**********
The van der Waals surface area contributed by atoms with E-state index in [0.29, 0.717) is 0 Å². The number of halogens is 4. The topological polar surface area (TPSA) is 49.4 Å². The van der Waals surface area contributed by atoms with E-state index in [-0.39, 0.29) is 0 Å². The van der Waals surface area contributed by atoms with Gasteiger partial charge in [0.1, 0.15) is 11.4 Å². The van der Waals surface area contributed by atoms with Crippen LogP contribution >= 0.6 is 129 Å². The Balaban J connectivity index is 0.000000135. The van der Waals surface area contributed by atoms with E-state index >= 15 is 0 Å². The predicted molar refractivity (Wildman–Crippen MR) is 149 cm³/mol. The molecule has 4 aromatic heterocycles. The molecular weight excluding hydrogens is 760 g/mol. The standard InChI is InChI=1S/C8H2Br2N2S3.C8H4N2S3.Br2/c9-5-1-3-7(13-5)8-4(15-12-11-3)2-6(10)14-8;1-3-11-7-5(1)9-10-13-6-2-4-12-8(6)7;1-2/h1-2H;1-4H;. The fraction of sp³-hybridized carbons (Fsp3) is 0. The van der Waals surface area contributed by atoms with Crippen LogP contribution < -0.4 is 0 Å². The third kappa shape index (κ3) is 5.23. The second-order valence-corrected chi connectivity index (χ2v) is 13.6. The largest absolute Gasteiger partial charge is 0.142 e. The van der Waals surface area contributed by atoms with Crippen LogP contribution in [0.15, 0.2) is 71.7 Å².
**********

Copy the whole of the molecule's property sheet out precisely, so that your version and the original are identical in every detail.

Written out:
The van der Waals surface area contributed by atoms with E-state index in [0.29, 0.717) is 0 Å². The number of halogens is 4. The topological polar surface area (TPSA) is 49.4 Å². The van der Waals surface area contributed by atoms with E-state index in [-0.39, 0.29) is 0 Å². The van der Waals surface area contributed by atoms with Gasteiger partial charge in [0.1, 0.15) is 11.4 Å². The van der Waals surface area contributed by atoms with Crippen LogP contribution >= 0.6 is 129 Å². The Balaban J connectivity index is 0.000000135. The van der Waals surface area contributed by atoms with E-state index >= 15 is 0 Å². The predicted molar refractivity (Wildman–Crippen MR) is 149 cm³/mol. The molecule has 4 aromatic heterocycles. The molecular weight excluding hydrogens is 760 g/mol. The standard InChI is InChI=1S/C8H2Br2N2S3.C8H4N2S3.Br2/c9-5-1-3-7(13-5)8-4(15-12-11-3)2-6(10)14-8;1-3-11-7-5(1)9-10-13-6-2-4-12-8(6)7;1-2/h1-2H;1-4H;. The fraction of sp³-hybridized carbons (Fsp3) is 0. The van der Waals surface area contributed by atoms with Crippen LogP contribution < -0.4 is 0 Å². The third kappa shape index (κ3) is 5.23. The second-order valence-corrected chi connectivity index (χ2v) is 13.6. The largest absolute Gasteiger partial charge is 0.142 e. The van der Waals surface area contributed by atoms with Crippen LogP contribution in [0.15, 0.2) is 71.7 Å².